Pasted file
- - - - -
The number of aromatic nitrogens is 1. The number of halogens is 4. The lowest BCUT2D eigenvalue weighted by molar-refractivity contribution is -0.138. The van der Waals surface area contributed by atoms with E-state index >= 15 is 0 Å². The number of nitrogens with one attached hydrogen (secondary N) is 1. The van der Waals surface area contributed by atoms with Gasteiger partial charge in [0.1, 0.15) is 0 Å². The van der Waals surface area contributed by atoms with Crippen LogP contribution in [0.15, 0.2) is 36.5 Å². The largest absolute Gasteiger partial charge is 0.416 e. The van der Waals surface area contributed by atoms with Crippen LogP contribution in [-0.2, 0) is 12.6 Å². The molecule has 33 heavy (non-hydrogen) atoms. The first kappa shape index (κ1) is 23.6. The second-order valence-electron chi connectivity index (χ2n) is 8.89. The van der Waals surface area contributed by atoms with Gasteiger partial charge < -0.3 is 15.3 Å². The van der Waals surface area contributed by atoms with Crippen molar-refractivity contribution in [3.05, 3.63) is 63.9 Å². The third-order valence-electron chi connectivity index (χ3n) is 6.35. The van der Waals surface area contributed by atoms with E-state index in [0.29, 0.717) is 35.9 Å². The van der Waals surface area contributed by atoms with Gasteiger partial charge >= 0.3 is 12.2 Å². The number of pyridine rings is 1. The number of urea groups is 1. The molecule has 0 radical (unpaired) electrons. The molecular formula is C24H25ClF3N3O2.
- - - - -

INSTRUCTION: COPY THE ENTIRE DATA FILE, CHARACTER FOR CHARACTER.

The number of aromatic nitrogens is 1. The number of halogens is 4. The lowest BCUT2D eigenvalue weighted by molar-refractivity contribution is -0.138. The van der Waals surface area contributed by atoms with E-state index >= 15 is 0 Å². The number of nitrogens with one attached hydrogen (secondary N) is 1. The van der Waals surface area contributed by atoms with Gasteiger partial charge in [0.1, 0.15) is 0 Å². The van der Waals surface area contributed by atoms with Crippen LogP contribution in [0.15, 0.2) is 36.5 Å². The largest absolute Gasteiger partial charge is 0.416 e. The van der Waals surface area contributed by atoms with Crippen LogP contribution in [-0.2, 0) is 12.6 Å². The molecule has 33 heavy (non-hydrogen) atoms. The first kappa shape index (κ1) is 23.6. The second-order valence-electron chi connectivity index (χ2n) is 8.89. The van der Waals surface area contributed by atoms with Gasteiger partial charge < -0.3 is 15.3 Å². The van der Waals surface area contributed by atoms with Crippen molar-refractivity contribution in [3.05, 3.63) is 63.9 Å². The third-order valence-electron chi connectivity index (χ3n) is 6.35. The van der Waals surface area contributed by atoms with E-state index in [0.29, 0.717) is 35.9 Å². The van der Waals surface area contributed by atoms with Gasteiger partial charge >= 0.3 is 12.2 Å². The number of pyridine rings is 1. The number of urea groups is 1. The molecule has 0 radical (unpaired) electrons. The molecular formula is C24H25ClF3N3O2.